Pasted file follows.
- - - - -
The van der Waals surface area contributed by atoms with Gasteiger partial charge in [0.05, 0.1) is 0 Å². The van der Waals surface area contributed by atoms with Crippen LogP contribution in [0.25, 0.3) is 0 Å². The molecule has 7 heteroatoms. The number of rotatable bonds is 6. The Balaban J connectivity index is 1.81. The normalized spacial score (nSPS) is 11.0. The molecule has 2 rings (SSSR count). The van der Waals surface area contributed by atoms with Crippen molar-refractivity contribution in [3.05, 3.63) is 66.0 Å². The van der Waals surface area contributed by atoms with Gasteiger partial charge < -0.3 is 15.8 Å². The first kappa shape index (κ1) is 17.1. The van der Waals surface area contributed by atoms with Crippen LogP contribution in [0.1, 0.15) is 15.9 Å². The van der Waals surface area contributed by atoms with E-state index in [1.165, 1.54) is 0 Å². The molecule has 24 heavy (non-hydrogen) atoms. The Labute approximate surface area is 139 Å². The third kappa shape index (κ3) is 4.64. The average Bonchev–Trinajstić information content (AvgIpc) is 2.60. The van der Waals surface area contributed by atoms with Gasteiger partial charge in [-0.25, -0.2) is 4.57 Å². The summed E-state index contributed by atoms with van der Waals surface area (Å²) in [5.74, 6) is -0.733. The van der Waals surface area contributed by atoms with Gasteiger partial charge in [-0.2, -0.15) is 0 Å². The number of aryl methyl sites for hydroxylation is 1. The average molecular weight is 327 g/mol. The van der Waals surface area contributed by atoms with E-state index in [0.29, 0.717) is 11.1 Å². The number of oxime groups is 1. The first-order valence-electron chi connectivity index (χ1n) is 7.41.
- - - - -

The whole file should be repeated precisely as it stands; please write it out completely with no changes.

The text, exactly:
The van der Waals surface area contributed by atoms with Gasteiger partial charge in [0.05, 0.1) is 0 Å². The van der Waals surface area contributed by atoms with Crippen LogP contribution in [0.25, 0.3) is 0 Å². The molecule has 7 heteroatoms. The number of rotatable bonds is 6. The Balaban J connectivity index is 1.81. The normalized spacial score (nSPS) is 11.0. The molecule has 2 rings (SSSR count). The van der Waals surface area contributed by atoms with Crippen molar-refractivity contribution in [3.05, 3.63) is 66.0 Å². The van der Waals surface area contributed by atoms with Gasteiger partial charge < -0.3 is 15.8 Å². The first kappa shape index (κ1) is 17.1. The van der Waals surface area contributed by atoms with Crippen LogP contribution in [0.1, 0.15) is 15.9 Å². The van der Waals surface area contributed by atoms with E-state index in [1.165, 1.54) is 0 Å². The molecule has 24 heavy (non-hydrogen) atoms. The Labute approximate surface area is 139 Å². The third kappa shape index (κ3) is 4.64. The average Bonchev–Trinajstić information content (AvgIpc) is 2.60. The van der Waals surface area contributed by atoms with Gasteiger partial charge in [-0.25, -0.2) is 4.57 Å². The summed E-state index contributed by atoms with van der Waals surface area (Å²) in [5.74, 6) is -0.733. The van der Waals surface area contributed by atoms with Gasteiger partial charge in [-0.2, -0.15) is 0 Å². The number of aryl methyl sites for hydroxylation is 1. The average molecular weight is 327 g/mol. The van der Waals surface area contributed by atoms with E-state index in [0.29, 0.717) is 11.1 Å². The number of oxime groups is 1. The first-order valence-electron chi connectivity index (χ1n) is 7.41.